The price of yellow grease, along with all commodities, is ultimately determined by supply and demand, however government policy plays an enormous role in both sides of the equation.
First, what is yellow grease?
Yellow grease is a generic definition used to describe “mixed” fats and oils. Generally, material referred to under the classification of Yellow Grease will be less than 15% FFA. Often times yellow grease is a blend of used cooking oil, and rendered fats from beef, pork, and poultry rendering operations. While used cooking oil does retain some fats and oils as a byproduct of its use in cooking, the material only stops being considered “used cooking oil” and becomes “yellow grease” when it is blended with oils of a different origin. In other words, gaining a bit of fat during the cooking process does not change the definition from used cooking oil to yellow grease. Used cooking oil is SPECIFICALLY a byproduct of cooking food for HUMAN consumption, and nothing else.
What are FFAs? They are hydrolysis products of triglycerides in vegetable oils. In edible oils, FFAs usually emerge during the production of the oil, during high temperature heating (frying) and as a result of exposure to air. They reduce the value of grease because they lower its conversion rate to biodiesel. However, with the rise of renewable diesel and High FFA biodiesel production technology becoming more common, the penalty for FFA (all other quality constraints held constant) has been decreasing over time.
What factors affect the demand and price of yellow grease?
Yellow grease can be used as a high calorie nutritional supplement to animal feed and therefore is somewhat influenced by other feed prices. Thus, the price of corn, soybeans, proteins, and fats can impact the price of yellow grease. However, the largest consumer of yellow grease (or more specifically, used cooking oil) is the biodiesel/renewable diesel industry.
About 5% of the US’s 24 Billion pounds of biodiesel biodiesel/renewable diesel feedstock comes from yellow grease, so demand for biodiesel and renewable diesel is a huge part of the puzzle in understanding what drives the price of yellow grease.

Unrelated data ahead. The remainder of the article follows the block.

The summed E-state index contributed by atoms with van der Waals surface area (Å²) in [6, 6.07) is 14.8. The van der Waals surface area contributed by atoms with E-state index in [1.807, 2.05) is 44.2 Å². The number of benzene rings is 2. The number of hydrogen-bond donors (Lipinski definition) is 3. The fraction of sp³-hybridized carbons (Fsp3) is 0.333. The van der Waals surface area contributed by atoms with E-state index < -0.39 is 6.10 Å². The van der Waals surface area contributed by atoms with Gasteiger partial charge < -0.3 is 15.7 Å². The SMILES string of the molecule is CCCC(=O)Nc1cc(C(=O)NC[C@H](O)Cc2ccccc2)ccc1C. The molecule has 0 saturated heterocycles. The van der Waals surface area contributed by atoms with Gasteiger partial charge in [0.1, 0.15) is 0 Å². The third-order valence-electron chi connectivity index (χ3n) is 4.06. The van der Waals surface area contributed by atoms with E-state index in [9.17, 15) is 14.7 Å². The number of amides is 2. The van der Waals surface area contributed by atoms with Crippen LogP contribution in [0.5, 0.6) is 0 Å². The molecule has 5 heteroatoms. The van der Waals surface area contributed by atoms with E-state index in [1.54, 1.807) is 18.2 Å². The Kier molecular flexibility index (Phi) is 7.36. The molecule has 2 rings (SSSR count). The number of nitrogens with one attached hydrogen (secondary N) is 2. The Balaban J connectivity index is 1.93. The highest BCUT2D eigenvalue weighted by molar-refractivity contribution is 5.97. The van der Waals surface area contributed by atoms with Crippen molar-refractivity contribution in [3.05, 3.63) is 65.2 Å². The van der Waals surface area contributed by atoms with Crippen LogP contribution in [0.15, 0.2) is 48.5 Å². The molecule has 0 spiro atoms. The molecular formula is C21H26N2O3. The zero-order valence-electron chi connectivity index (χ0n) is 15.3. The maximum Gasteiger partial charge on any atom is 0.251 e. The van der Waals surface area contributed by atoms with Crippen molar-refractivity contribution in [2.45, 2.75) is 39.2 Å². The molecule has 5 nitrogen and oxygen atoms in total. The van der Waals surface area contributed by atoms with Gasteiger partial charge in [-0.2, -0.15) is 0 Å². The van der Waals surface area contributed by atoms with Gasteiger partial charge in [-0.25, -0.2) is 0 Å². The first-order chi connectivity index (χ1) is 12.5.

But what drives the demand for biodiesel? Government subsidies, and funding transfer programs intended to reduce carbon emissions create financial incentives for fuel distributors and users to adopt biofuels such as biodiesel, renewable diesel and sustainable aviation fuel (SAF). Demand for biodiesel/renewable diesel drives demand for yellow grease.
You can find more information about biodiesel, renewable diesel and sustainable aviation fuel here.
How does government policy affect the price of yellow grease?
The U.S. government encourages the use of biodiesel (as a blend with regular diesel) as well as the production of renewable diesel and sustainable aviation fuel (SAF). It does this through a series of credits from the EPA, the IRS and the State of California (LCFS.)
The Biodiesel Blender’s tax credit, the CARB LCFS credit and the Renewable Fuel Standard Program subsidizes the cost of producing biodiesel, so its producers can sell it at prices that are competitive with the price of regular diesel. These credits therefore have a huge influence on the price of biodiesel, renewable diesel and SAF. And the demand for these diesel products, of course, affects the price of yellow grease, a key input for biodiesel.
Summary-the price of yellow grease
Price is where supply meets demand. In a free market, the selling price is where the price range a seller is willing to sell at overlaps the price range a buyer is willing to buy at, and where the two players agree to settle on an exact price and volume to transact.
The volume demanded for these endeavors is primarily set by government policy and tends to increase with time. The EPA RFS program and California LCFS program are the main drivers affecting demand at present.
An increase in demand, as has steadily happened in the recent past due to national and international carbon re-use incentives, has been bullish for yellow grease.
As global markets have recovered from recent events, and new liquidity has entered the market, diesel prices have rapidly recovered. The increasing price of Diesel, which is the primary driver of consumer level biofuel prices, has provided additional support to the yellow grease bull market.
While a complex set of factors affecting the price of yellow grease make it a challenge to predict prices, Reiter Trading can help you find a deal that works for you, whether that’s getting the highest possible price on each individual sale or locking in consistent pricing so that even if the market price for yellow grease falls, you’re protected. Give us a call.